Invasion History

First Non-native North American Tidal Record:
First Non-native West Coast Tidal Record:
First Non-native East/Gulf Coast Tidal Record:

General Invasion History:


North American Invasion History:


Bougainvillia muscus is a widely distributed hydrozoan, with a sessile asexual reproducing hydroid, and a pelagic sexually reproducing medusa..

The hydroids of Bougainvillia muscus are erect, and irregularly branched, with a single or multiple stalks, with a few, or with densely bushy branches. The surfaces of the stalks and branches are often densely covered with detritus. The branches are corrugated at the base, but not distinctly annulated. The hydranths have 10-18 tentacles, protuding from a rounded to conical hypostome. Gonophores (which bud off medusae), are pear-shaped, and are borne on stalks of variable length. Hydroid colonies vary from a few mm to 1200 mm. The hydranths can be pink, red, orange, or grayish purple, depending on food types (Schuchert 2007; Mills et al. 2007).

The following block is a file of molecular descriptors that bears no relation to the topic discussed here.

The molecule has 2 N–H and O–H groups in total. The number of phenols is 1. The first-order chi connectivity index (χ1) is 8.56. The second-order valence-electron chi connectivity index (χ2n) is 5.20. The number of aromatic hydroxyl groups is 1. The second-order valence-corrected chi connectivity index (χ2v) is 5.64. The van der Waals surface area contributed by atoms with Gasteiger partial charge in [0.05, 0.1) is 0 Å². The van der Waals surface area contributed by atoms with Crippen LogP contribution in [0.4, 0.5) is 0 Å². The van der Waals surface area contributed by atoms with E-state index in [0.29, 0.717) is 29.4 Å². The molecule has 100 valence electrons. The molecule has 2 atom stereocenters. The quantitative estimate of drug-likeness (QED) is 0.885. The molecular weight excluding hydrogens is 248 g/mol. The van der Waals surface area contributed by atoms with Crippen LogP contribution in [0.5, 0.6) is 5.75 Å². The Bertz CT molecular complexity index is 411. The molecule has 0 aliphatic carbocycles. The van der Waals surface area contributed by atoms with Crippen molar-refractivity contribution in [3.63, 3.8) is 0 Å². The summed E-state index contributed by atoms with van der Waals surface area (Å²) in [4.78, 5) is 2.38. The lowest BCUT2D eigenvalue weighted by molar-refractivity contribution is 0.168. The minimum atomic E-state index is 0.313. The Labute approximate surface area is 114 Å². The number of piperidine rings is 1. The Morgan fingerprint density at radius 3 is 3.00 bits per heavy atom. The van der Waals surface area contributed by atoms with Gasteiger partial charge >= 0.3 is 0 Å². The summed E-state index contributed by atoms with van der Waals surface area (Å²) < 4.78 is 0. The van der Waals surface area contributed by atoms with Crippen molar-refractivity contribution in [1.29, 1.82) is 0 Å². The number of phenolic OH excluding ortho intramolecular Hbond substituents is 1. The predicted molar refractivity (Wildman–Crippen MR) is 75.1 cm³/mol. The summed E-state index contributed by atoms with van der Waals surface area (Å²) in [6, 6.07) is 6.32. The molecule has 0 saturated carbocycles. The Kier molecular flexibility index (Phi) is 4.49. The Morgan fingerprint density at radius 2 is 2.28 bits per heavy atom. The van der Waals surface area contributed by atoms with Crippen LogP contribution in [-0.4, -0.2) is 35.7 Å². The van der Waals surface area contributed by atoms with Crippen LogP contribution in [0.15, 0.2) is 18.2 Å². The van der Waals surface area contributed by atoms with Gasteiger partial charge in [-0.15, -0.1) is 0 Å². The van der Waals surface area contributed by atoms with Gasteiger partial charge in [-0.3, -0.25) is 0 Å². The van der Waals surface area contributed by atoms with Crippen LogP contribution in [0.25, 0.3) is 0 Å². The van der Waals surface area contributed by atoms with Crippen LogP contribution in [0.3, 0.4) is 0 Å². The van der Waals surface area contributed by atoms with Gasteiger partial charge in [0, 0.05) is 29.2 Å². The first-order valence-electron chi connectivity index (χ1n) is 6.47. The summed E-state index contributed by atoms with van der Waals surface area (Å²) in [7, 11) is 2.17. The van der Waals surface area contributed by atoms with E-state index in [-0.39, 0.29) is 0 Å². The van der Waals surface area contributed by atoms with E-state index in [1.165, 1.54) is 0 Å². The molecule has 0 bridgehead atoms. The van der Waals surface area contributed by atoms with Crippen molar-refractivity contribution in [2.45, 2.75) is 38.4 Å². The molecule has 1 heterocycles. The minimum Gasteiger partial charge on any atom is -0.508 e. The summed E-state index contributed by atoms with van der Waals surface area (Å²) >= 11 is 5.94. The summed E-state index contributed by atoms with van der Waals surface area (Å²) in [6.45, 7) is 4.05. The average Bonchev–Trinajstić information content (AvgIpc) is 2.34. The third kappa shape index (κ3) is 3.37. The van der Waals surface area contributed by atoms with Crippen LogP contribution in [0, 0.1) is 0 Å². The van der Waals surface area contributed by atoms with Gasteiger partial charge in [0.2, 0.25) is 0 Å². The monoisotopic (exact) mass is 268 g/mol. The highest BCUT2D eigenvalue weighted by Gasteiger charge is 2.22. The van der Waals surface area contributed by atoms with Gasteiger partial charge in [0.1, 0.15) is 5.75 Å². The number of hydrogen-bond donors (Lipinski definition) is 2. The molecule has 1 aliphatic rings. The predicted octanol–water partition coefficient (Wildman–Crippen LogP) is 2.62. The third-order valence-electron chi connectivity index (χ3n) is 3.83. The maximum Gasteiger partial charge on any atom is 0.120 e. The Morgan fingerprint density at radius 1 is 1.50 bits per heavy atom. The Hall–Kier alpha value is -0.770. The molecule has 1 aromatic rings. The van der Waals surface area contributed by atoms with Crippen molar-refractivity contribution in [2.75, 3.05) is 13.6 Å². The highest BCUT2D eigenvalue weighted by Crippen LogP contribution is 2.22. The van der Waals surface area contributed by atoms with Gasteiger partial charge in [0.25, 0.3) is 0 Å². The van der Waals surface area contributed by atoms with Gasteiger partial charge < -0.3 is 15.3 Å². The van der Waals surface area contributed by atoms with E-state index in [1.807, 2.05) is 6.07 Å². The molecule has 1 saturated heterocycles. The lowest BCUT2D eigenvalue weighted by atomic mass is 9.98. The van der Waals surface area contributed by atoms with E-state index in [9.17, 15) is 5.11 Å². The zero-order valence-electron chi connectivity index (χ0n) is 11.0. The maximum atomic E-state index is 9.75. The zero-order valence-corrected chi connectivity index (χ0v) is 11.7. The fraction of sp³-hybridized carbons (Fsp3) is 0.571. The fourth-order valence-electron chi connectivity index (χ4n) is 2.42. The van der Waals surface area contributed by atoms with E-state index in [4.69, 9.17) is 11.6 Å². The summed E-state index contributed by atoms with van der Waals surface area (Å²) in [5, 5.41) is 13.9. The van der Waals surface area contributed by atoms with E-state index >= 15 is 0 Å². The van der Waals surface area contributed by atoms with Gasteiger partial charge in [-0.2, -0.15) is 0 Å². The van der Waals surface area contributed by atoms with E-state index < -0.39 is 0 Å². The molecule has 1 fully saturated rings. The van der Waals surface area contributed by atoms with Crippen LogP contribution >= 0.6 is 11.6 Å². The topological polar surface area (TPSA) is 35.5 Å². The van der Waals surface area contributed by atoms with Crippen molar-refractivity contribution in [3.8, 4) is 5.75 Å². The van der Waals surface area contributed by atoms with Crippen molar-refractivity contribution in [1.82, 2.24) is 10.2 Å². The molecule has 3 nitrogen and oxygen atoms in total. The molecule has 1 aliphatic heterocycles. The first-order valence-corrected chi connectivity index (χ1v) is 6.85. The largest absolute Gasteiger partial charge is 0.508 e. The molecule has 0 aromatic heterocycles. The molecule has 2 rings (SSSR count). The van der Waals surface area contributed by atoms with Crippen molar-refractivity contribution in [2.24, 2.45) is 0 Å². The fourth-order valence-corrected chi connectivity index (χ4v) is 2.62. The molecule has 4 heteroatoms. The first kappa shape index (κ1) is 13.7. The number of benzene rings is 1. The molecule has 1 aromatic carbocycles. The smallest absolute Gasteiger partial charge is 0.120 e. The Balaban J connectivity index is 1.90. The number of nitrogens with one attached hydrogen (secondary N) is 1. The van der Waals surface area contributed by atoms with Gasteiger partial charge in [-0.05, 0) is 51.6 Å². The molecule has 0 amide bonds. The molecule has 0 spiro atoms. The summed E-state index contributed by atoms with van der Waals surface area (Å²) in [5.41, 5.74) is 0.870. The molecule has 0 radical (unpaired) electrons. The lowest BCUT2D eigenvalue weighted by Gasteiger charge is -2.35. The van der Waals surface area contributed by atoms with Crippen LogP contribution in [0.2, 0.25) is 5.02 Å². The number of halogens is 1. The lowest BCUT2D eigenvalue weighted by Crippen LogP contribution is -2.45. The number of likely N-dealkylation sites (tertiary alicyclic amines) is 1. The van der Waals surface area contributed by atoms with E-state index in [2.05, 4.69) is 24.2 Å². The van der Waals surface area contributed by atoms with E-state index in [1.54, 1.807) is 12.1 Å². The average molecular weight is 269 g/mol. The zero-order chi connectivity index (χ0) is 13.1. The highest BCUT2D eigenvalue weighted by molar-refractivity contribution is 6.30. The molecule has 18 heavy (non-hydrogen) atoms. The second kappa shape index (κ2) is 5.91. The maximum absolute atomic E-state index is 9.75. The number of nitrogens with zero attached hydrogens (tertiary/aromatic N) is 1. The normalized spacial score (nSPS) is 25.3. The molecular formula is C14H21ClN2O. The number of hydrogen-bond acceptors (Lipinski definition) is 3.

The medusa of Bougainvillia muscus is bell-shaped. Newly released medusae have a thin umbrella, with four radial canals leading from the manubrium to tentacle bulbs, each of which have two tentacles and two ocelli. Mature medusae have gonads growing around the manubrium, and two-six tentacles per bulb. The mamubrium bears four oral tentacles, which are each divided dichotomously two to four times. Adult medusae are 1-4 mm in height and width Schuchert 2007; Mills et al. 2007).

The distribution of B. muscus is confused by the presence of many similar related speces, and the potential for misidentification (Schuchert 2007). Most Mediterranean records may be actually B. nana (Denitto et al. 2007). However,


Taxonomic Tree

Kingdom:   Animalia
Phylum:   Cnidaria
Class:   Hydrozoa
Subclass:   Hydroidolina
Order:   Anthoathecatae
Suborder:   Filifera